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2FA SIM Swap Detection with Vonage/Nexmo Verify

In this tutorial, you'll learn how to add SIM Swap Detection to your existing Web App's Vonage/Nexmo Verify two-factor authentication (2FA) SMS with Voice fallback login flow using SIMCheck.

Timothy Ogbemudia

Developer Experience Engineer

Last updated: 6 May 2021

tutorial cover image

The Vonage Verify API is an SMS with Voice fallback PIN code 2FA solution. It is used to verify that a user is in possession of a phone with a specific phone number. However, with SIM Swap cases on the rise, it's also important to detect if the SIM card associated with the phone number has changed recently. If it has, it could indicate that the user has been the victim of a SIM swap attack. This is where the tru.ID SIMCheck API comes in.

The tru.ID SIMCheck API provides information on when the SIM card associated with a mobile phone number was last changed. This adds an extra layer of security to your application login flows by indicating attempted SIM swap fraud. SIMCheck can be used to augment existing 2FA or anti-fraud workflows.

In this tutorial, we will be using the SIMCheck API to augment the Vonage Verify 2FA workflow.

If you'd prefer to dive into the completed code then head over to the GitHub repo.

Before you begin

The requirements for this project are:

Getting Started

Clone the starter-files branch via:

$ git clone -b starter-files --single-branch

Getting set up with Vonage

You need to configure Vonage using your account credentials.

Copy the values of .env.example into a .env file via:

$ cd 2fa-sim-swap-detection-vonage && cp example.env .env

Open the .env file and configure the following values:

  • VONAGE_API_KEY: Your Vonage API key found on the developer dashboard
  • VONAGE_API_SECRET: Your Vonage API key found on the developer dashboard
  • VONAGE_BRAND_NAME: A name for your application which will appear on the home page and also in the from field of any SMS sent via the Verify API (up to 11 alphanumeric characters).

Getting set up with tru.ID

Make sure you've created a tru.ID Account.

Install the tru.ID CLI via:

$ npm i -g @tru_id/cli

Input your tru.ID credentials, which can be found within the tru.ID console.

Create a new tru.ID project via:

$ tru projects:create sms-2fa-vonage --project-dir .

Configure the following values in your .env:

  • TRU_ID_CLIENT: The client ID found in the tru.json file in the newly created tru.ID project.
  • TRU_ID_SECRET: The client secret found in the tru.json file in the newly created tru.ID project.

Finally, install dependencies by running:

$ npm install

Starting the project

To start the project, run the following in the terminal:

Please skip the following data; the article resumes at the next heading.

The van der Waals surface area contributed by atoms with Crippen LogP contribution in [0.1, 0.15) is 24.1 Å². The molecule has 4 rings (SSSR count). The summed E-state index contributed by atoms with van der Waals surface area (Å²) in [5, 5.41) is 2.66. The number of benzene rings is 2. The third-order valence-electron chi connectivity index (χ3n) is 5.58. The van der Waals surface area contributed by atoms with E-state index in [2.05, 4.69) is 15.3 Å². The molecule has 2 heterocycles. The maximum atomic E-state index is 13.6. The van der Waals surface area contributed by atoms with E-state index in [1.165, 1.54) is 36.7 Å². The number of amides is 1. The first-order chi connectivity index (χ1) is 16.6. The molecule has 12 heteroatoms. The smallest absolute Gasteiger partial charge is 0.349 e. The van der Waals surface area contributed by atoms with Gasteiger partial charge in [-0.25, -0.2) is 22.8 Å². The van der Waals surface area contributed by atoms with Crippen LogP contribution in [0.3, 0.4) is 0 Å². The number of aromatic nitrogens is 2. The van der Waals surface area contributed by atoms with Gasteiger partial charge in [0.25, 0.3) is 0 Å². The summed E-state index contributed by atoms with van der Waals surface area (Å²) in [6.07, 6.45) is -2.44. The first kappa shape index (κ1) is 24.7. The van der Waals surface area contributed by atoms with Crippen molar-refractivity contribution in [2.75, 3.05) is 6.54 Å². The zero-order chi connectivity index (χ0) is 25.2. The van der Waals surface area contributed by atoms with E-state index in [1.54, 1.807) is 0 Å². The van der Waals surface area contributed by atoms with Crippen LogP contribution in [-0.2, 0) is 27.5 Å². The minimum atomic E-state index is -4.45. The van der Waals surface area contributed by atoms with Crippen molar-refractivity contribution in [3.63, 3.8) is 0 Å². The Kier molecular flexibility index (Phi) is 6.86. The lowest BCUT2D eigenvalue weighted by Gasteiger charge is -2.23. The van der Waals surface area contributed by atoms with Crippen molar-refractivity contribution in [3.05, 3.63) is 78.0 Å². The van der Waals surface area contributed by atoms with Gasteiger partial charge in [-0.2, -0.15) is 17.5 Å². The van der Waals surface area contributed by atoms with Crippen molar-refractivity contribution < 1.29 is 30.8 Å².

$ npm start

The project should look like this:

tru.ID + Vonage 2FA Starter App

Existing app workflow

The current workflow from the base is as follows:

  1. App opens up in /. If the user is verified, it shows their phone number and other information with a cancel button to "log out". If the user is not verified, they can verify by clicking the Verify Me button.
  2. User inputs their phone number and gets taken to the /entercode route where the user can input the OTP generated.
  3. The user inputs the OTP code, and if it's valid, the user gets redirected to /.

Workflow with the SIMCheck API

  1. App opens up in /. If the user is verified, it shows their phone number and other information with a cancel button to "log out". If the user is not verified they can verify by clicking the Verify Me button.
  2. User inputs their phone number and SIMCheck is performed before OTP generation.
  3. If the SIMCheck is successful, the user gets taken to the /entercode route, where the user can input the OTP generated. If the SIMCheck fails, the user is taken to a /sim-change-detected route.
  4. The user inputs the OTP code, and if it's valid, the user gets redirected to /.

Performing the SIMCheck

In order to perform the SIMCheck we need to do two things:

  • Create a tru.ID access token.
  • Create a SIMCheck using the newly generated access token.

In order to do either of these things, we need to bring in a few packages. Open a new terminal and run:

$ npm install --save btoa node-fetch

btoa transforms data to base-64 encoded format, and node-fetch provides an easy way to make HTTP network requests in our Node applications.

Creating the tru.ID Access Token

In order to create the access token, create a new directory (folder) called helpers, create a createAccessToken.js file, and paste the following:

const btoa = require('btoa')
const fetch = require('node-fetch')
exports.createAccessToken = async () => {
/* make request body acceptable by application/x-www-form-urlencoded*/
const clientID = process.env.TRU_ID_CLIENT
const clientSecret = process.env.TRU_ID_SECRET